In French, sensible means “sensitive.” It’s a false friend, or faux ami, as we francophiles like to say. (However, in the English phrase “Don’t be so sensitive!” the correct French word is susceptible. False friend again. I could go on and on because I love this stuff, but this post is not a French lesson.)

It may be a French culture lesson, though. You see, I got married to a Frenchman today.

It was the sensible thing to do. I’ve been living here in limbo, with visiteur prominently displayed on the ID they issued me. Every year I have to renew it by sending in a pile of paperwork, and then I wait to get approved for another year.

As a lowly visiteur, I was entitled to the nationalized health coverage, which is one of many things that prove to me what a civilized country this is. The coverage includes incredibly cheap prescription meds too. (I pay two Euros for a tiny bottle of eyedrops that cost me $15 a month with a PPO in the States, and $50 a month with an HMO…)

But as a visiteur, I can’t open a bank account in my own name, can’t have a cell phone plan that isn’t pre-paid, can’t work in this country, little stuff like that. Not sensible.

In France, marriage is not a given. Look at my hero, femmebot extraordinaire Ségolène Royal who, though raised a good little Catholic girl, lived unmarried for decades with her partner, François Hollande, with whom she raised four kids before they broke up a couple of years ago. What would be considered at best an unconventional arrangement in the prim and proper uptight and intolerant US doesn’t even elicit comment here, and it certainly didn’t stop her from having a successful career in politics.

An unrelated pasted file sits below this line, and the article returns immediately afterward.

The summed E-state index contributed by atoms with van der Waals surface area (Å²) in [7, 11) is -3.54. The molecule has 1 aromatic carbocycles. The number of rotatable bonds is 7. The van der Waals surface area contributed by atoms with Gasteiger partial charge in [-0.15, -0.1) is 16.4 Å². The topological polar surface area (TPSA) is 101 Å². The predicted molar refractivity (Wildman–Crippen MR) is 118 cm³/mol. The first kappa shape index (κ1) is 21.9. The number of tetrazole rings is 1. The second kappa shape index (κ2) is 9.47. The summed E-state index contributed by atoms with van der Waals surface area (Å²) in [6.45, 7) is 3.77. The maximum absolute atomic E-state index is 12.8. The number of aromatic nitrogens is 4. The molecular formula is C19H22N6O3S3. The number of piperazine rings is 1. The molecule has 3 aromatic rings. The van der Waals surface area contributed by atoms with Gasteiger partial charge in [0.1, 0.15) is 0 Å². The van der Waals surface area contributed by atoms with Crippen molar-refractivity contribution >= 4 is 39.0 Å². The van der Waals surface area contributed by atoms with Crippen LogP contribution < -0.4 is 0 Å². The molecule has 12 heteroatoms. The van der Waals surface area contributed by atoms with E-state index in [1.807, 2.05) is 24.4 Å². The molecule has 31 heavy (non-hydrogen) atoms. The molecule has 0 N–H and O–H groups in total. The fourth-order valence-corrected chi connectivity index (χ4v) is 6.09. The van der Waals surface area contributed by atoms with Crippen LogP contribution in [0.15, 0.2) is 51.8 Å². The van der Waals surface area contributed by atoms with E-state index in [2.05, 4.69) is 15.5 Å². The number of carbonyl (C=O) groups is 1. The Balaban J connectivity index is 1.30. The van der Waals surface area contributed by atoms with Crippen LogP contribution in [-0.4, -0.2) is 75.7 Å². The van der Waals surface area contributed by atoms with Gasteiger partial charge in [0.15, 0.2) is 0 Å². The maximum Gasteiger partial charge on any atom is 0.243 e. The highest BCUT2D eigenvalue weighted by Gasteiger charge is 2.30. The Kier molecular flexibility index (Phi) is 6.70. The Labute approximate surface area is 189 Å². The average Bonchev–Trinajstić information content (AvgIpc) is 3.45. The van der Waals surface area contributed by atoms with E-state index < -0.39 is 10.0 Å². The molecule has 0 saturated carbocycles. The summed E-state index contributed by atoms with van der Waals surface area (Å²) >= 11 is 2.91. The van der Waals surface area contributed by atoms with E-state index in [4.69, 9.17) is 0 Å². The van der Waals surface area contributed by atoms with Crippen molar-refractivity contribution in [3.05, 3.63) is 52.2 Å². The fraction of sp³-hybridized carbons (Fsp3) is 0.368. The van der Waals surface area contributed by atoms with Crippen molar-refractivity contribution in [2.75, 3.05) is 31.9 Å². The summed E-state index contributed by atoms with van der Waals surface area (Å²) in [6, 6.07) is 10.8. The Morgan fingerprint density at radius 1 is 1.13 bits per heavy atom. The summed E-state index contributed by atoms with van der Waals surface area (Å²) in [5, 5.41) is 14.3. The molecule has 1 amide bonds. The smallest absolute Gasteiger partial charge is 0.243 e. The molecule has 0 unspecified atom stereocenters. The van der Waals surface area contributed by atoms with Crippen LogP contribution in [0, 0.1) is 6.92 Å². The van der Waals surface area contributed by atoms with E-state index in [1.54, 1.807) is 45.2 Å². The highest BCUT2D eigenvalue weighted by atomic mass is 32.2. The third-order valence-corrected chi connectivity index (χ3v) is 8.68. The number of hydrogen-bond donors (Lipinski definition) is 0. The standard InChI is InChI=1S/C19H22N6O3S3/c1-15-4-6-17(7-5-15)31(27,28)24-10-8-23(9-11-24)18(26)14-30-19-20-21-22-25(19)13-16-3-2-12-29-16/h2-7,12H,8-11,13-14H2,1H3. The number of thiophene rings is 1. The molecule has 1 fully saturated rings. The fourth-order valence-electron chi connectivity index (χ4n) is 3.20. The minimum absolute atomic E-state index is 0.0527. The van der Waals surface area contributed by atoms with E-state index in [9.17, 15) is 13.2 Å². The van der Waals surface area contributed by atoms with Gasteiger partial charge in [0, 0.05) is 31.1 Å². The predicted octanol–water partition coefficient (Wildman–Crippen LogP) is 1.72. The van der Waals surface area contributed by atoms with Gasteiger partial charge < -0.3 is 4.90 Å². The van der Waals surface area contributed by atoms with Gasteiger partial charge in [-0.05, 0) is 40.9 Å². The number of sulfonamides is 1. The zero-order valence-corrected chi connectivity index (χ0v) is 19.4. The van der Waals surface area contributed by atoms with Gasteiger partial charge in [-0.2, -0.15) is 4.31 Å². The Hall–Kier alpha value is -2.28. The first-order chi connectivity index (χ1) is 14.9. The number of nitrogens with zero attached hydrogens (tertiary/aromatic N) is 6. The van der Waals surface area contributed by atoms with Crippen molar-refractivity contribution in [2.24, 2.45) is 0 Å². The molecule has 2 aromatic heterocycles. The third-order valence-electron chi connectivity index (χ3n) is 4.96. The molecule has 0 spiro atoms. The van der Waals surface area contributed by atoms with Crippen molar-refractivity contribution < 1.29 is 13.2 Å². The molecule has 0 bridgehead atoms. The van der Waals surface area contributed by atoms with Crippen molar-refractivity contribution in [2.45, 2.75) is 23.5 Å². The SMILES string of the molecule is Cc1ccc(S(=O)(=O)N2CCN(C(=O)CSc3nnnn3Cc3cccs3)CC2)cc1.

There is something else about France that works for me in a big way, something else that I find incredibly civilized and sensible: religious weddings have no legal validity here. It is so refreshing to live in a place that has institutionalized the marginalization of religion and the religious. The theo-dictatorship of the Catholic church remains fresh in this culture’s memory, and religion no longer has any power here. (No wackjobs telling schools not to teach evolution!) They meant it when they said “separation of church and state,” unlike some other places I can think of.

So it’s the law that, if you get married, you must get married at the town hall before you are even allowed to have a religious ceremony. Many, if not most French people stop there, by the way, just like we did, if they go that far at all. More and more straight couples just decide to sign a PACS (civil union) to “make it official” (145K PACS and 267K marriages in 2008). Originally created for gays in 1999, the PACS gives French couples all the rights and privileges married people have, without the negative, bourgeois connotations of marriage. But it’s not quite as good a deal for immigrants like me.

So, yes, we got married because it was the sensible thing to do. But that doesn’t in the least diminish the sweetness of it. It was a marriage in the context of the epic romance of my life, in a magnificent, 19th-century, neo-classical building facing the Panthéon, during the sunniest and warmest part of an abnormally lovely October day in Paris fucking France.

Thanks to all my true friends for realizing how much it means and remembering our big day.

In the next installment, details about the totally random ceremony and some pics.